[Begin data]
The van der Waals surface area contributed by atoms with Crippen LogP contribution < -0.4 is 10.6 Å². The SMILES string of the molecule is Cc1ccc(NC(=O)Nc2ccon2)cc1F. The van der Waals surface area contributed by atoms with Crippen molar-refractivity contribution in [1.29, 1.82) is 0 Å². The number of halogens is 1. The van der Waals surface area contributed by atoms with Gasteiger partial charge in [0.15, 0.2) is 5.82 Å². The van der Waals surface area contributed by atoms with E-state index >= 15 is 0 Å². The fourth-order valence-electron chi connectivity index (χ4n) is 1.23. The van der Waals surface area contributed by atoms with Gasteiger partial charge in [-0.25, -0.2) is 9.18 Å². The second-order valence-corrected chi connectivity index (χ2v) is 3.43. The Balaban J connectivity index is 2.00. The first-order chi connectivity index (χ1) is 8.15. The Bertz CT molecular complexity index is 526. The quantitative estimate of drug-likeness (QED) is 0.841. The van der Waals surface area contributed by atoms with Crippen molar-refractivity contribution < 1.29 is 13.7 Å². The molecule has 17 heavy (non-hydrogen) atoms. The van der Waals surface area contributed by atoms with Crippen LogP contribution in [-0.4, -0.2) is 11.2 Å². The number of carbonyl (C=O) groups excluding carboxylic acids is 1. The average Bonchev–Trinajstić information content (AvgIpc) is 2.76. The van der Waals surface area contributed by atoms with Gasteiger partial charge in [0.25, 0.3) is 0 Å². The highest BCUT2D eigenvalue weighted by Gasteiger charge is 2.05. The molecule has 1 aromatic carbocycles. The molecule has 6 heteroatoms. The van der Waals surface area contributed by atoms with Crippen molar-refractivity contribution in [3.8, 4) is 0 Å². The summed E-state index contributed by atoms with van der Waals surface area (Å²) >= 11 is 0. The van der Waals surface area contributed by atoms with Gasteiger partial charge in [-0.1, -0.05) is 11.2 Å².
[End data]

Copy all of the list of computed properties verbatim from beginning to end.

The van der Waals surface area contributed by atoms with Crippen LogP contribution < -0.4 is 10.6 Å². The SMILES string of the molecule is Cc1ccc(NC(=O)Nc2ccon2)cc1F. The van der Waals surface area contributed by atoms with Crippen molar-refractivity contribution in [1.29, 1.82) is 0 Å². The number of halogens is 1. The van der Waals surface area contributed by atoms with Gasteiger partial charge in [0.15, 0.2) is 5.82 Å². The van der Waals surface area contributed by atoms with E-state index >= 15 is 0 Å². The fourth-order valence-electron chi connectivity index (χ4n) is 1.23. The van der Waals surface area contributed by atoms with Gasteiger partial charge in [-0.25, -0.2) is 9.18 Å². The second-order valence-corrected chi connectivity index (χ2v) is 3.43. The Balaban J connectivity index is 2.00. The first-order chi connectivity index (χ1) is 8.15. The Bertz CT molecular complexity index is 526. The quantitative estimate of drug-likeness (QED) is 0.841. The van der Waals surface area contributed by atoms with Crippen molar-refractivity contribution < 1.29 is 13.7 Å². The molecule has 17 heavy (non-hydrogen) atoms. The van der Waals surface area contributed by atoms with Crippen LogP contribution in [-0.4, -0.2) is 11.2 Å². The number of carbonyl (C=O) groups excluding carboxylic acids is 1. The average Bonchev–Trinajstić information content (AvgIpc) is 2.76. The van der Waals surface area contributed by atoms with Gasteiger partial charge in [0.25, 0.3) is 0 Å². The highest BCUT2D eigenvalue weighted by Gasteiger charge is 2.05. The molecule has 1 aromatic carbocycles. The molecule has 6 heteroatoms. The van der Waals surface area contributed by atoms with Crippen molar-refractivity contribution in [3.8, 4) is 0 Å². The summed E-state index contributed by atoms with van der Waals surface area (Å²) >= 11 is 0. The van der Waals surface area contributed by atoms with Gasteiger partial charge in [-0.1, -0.05) is 11.2 Å².